• Provide higher-level language to facilitate large-data processing

    • Higher-level language “compiles down” to Hadoop jobs


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Hive: Example

  • Hive looks similar to an SQL database

  • Relational join on two tables:

    • Table of word counts from Shakespeare collection

    • Table of word counts from the bible

SELECT s.word, s.freq, k.freq FROM shakespeare s

JOIN bible k ON (s.word = k.word) WHERE s.freq >= 1 AND k.freq >= 1 ORDER BY s.freq DESC LIMIT 10;

the 25848 62394

I 23031 8854

and 19671 38985

to 18038 13526

of 16700 34654

a 14170 8057

you 12702 2720

my 11297 4135

in 10797 12445

is 8882 6884

Source: Material drawn from Cloudera training VM


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Hive: Behind the Scenes

SELECT s.word, s.freq, k.freq FROM shakespeare s

JOIN bible k ON (s.word = k.word) WHERE s.freq >= 1 AND k.freq >= 1 ORDER BY s.freq DESC LIMIT 10;

(Abstract Syntax Tree)

(TOK_QUERY (TOK_FROM (TOK_JOIN (TOK_TABREF shakespeare s) (TOK_TABREF bible k) (= (. (TOK_TABLE_OR_COL s) word) (. (TOK_TABLE_OR_COL k) word)))) (TOK_INSERT (TOK_DESTINATION (TOK_DIR TOK_TMP_FILE)) (TOK_SELECT (TOK_SELEXPR (. (TOK_TABLE_OR_COL s) word)) (TOK_SELEXPR (. (TOK_TABLE_OR_COL s) freq)) (TOK_SELEXPR (. (TOK_TABLE_OR_COL k) freq))) (TOK_WHERE (AND (>= (. (TOK_TABLE_OR_COL s) freq) 1) (>= (. (TOK_TABLE_OR_COL k) freq) 1))) (TOK_ORDERBY (TOK_TABSORTCOLNAMEDESC (. (TOK_TABLE_OR_COL s) freq))) (TOK_LIMIT 10)))

(one or more of MapReduce jobs)


Hive behind the scenes48 l.jpg
Hive: Behind the Scenes

STAGE DEPENDENCIES:

Stage-1 is a root stage

Stage-2 depends on stages: Stage-1

Stage-0 is a root stage

STAGE PLANS:

Stage: Stage-1

Map Reduce

Alias -> Map Operator Tree:

s

TableScan

alias: s

Filter Operator

predicate:

expr: (freq >= 1)

type: boolean

Reduce Output Operator

key expressions:

expr: word

type: string

sort order: +

Map-reduce partition columns:

expr: word

type: string

tag: 0

value expressions:

expr: freq

type: int

expr: word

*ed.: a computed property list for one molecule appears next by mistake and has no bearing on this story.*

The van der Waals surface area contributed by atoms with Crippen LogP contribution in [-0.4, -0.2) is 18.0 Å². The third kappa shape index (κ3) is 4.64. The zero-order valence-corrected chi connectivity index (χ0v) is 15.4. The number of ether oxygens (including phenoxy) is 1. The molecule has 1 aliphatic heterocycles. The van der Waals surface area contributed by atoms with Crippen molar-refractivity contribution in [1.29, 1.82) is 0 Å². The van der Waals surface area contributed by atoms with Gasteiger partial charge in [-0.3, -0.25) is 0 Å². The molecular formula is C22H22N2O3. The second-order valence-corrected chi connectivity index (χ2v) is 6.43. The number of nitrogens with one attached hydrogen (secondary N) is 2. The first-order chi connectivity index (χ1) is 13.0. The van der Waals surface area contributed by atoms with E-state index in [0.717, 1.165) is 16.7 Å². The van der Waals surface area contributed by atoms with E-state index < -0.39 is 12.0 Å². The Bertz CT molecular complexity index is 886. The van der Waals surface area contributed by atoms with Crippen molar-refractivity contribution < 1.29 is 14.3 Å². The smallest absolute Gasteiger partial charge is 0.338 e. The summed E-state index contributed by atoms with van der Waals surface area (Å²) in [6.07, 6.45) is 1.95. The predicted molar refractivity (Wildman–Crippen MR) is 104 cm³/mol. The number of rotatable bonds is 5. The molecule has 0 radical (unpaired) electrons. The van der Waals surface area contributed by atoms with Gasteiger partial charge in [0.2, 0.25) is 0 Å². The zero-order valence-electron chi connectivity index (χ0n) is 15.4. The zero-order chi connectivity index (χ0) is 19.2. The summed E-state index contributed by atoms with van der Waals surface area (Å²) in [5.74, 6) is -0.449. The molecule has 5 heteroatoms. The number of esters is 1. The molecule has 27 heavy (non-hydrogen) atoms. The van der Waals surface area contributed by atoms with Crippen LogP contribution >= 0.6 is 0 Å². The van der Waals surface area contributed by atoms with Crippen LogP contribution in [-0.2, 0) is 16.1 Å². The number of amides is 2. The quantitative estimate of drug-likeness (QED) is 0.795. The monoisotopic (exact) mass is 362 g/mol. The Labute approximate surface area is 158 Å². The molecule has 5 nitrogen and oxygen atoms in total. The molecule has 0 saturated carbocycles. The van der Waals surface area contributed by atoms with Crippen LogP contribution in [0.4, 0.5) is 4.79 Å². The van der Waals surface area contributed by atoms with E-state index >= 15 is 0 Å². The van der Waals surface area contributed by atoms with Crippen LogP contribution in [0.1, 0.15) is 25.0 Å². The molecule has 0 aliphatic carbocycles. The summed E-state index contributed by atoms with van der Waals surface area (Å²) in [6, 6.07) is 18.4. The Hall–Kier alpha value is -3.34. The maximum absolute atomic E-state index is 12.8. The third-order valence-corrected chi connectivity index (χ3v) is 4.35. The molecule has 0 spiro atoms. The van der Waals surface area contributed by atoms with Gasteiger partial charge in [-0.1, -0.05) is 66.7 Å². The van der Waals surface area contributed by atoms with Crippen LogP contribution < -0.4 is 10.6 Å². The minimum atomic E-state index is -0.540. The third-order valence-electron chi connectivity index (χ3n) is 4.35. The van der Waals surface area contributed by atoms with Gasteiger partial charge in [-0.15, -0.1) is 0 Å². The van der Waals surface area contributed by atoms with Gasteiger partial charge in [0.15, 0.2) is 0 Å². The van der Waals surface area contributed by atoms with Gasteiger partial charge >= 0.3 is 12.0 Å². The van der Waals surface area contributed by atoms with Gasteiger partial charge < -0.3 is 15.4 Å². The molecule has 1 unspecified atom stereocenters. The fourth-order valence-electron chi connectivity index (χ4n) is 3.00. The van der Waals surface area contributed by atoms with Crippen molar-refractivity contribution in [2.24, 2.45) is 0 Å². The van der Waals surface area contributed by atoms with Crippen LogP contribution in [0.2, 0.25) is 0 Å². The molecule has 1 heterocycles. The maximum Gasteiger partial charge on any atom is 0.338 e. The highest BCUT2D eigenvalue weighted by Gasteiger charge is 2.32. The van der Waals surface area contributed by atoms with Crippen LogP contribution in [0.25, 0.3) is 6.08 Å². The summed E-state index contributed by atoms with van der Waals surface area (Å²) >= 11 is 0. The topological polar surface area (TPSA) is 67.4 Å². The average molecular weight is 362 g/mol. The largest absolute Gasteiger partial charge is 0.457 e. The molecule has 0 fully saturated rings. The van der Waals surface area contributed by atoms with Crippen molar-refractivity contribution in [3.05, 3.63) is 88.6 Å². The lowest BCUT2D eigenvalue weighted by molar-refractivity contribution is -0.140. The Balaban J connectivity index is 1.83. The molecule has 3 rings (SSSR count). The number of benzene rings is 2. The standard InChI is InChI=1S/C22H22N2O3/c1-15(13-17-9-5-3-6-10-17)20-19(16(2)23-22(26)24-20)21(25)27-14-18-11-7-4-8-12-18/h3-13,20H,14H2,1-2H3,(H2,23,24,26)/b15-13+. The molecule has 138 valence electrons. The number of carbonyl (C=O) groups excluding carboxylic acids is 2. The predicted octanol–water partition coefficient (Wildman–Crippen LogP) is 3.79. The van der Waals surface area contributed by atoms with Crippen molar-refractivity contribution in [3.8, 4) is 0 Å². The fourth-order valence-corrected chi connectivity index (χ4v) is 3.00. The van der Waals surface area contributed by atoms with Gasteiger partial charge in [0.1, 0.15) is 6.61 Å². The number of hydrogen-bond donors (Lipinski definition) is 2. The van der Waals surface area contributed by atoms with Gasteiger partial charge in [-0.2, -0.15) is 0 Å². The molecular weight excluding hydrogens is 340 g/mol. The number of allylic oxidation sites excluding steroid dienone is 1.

type: string

k

TableScan

alias: k

Filter Operator

predicate:

expr: (freq >= 1)

type: boolean

Reduce Output Operator

key expressions:

expr: word

type: string

sort order: +

Map-reduce partition columns:

expr: word

type: string

tag: 1

value expressions:

expr: freq

type: int

Stage: Stage-2

Map Reduce

Alias -> Map Operator Tree:

hdfs://localhost:8022/tmp/hive-training/364214370/10002

Reduce Output Operator

key expressions:

expr: _col1

type: int

sort order: -

tag: -1

value expressions:

expr: _col0

type: string

expr: _col1

type: int

expr: _col2

type: int

Reduce Operator Tree:

Extract

Limit

File Output Operator

compressed: false

GlobalTableId: 0

table:

input format: org.apache.hadoop.mapred.TextInputFormat

output format: org.apache.hadoop.hive.ql.io.HiveIgnoreKeyTextOutputFormat

Stage: Stage-0

Fetch Operator

limit: 10

Reduce Operator Tree:

Join Operator

condition map:

Inner Join 0 to 1

condition expressions:

0 {VALUE._col0} {VALUE._col1}

1 {VALUE._col0}

outputColumnNames: _col0, _col1, _col2

Filter Operator

predicate:

expr: ((_col0 >= 1) and (_col2 >= 1))

type: boolean

Select Operator

expressions:

expr: _col1

type: string

expr: _col0

type: int

expr: _col2

type: int

outputColumnNames: _col0, _col1, _col2

File Output Operator

compressed: false

GlobalTableId: 0

table:

input format: org.apache.hadoop.mapred.SequenceFileInputFormat

output format: org.apache.hadoop.hive.ql.io.HiveSequenceFileOutputFormat


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Pig: Example

Task: Find the top 10 most visited pages in each category

Visits

Url Info

Pig Slides adapted from Olston et al. (SIGMOD 2008)


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Pig Query Plan

Load Visits

Group by url

Foreachurl

generate count

Load Url Info

Join on url

Group by category

Foreachcategory

generate top10(urls)

Pig Slides adapted from Olston et al. (SIGMOD 2008)


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Pig Script

visits = load‘/data/visits’ as (user, url, time);

gVisits = group visits byurl;

visitCounts =foreachgVisitsgenerateurl, count(visits);

urlInfo = load‘/data/urlInfo’ as (url, category, pRank);

visitCounts= joinvisitCountsbyurl, urlInfobyurl;

gCategories= groupvisitCountsby category;

topUrls = foreachgCategoriesgenerate top(visitCounts,10);

store topUrls into ‘/data/topUrls’;

Pig Slides adapted from Olston et al. (SIGMOD 2008)


Pig script in hadoop l.jpg
Pig Script in Hadoop

Map1

Load Visits

Group by url

Reduce1

Map2

Foreachurl

generate count

Load Url Info

Join on url

Reduce2

Map3

Group by category

Reduce3

Foreachcategory

generate top10(urls)

Pig Slides adapted from Olston et al. (SIGMOD 2008)


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Parallel Databases  MapReduce

  • Lots of synergy between parallel databases and MapReduce

  • Communities have much to learn from each other

  • Bottom line: use the right tool for the job!


Questions l.jpg
Questions?

Source: Wikipedia (Japanese rock garden)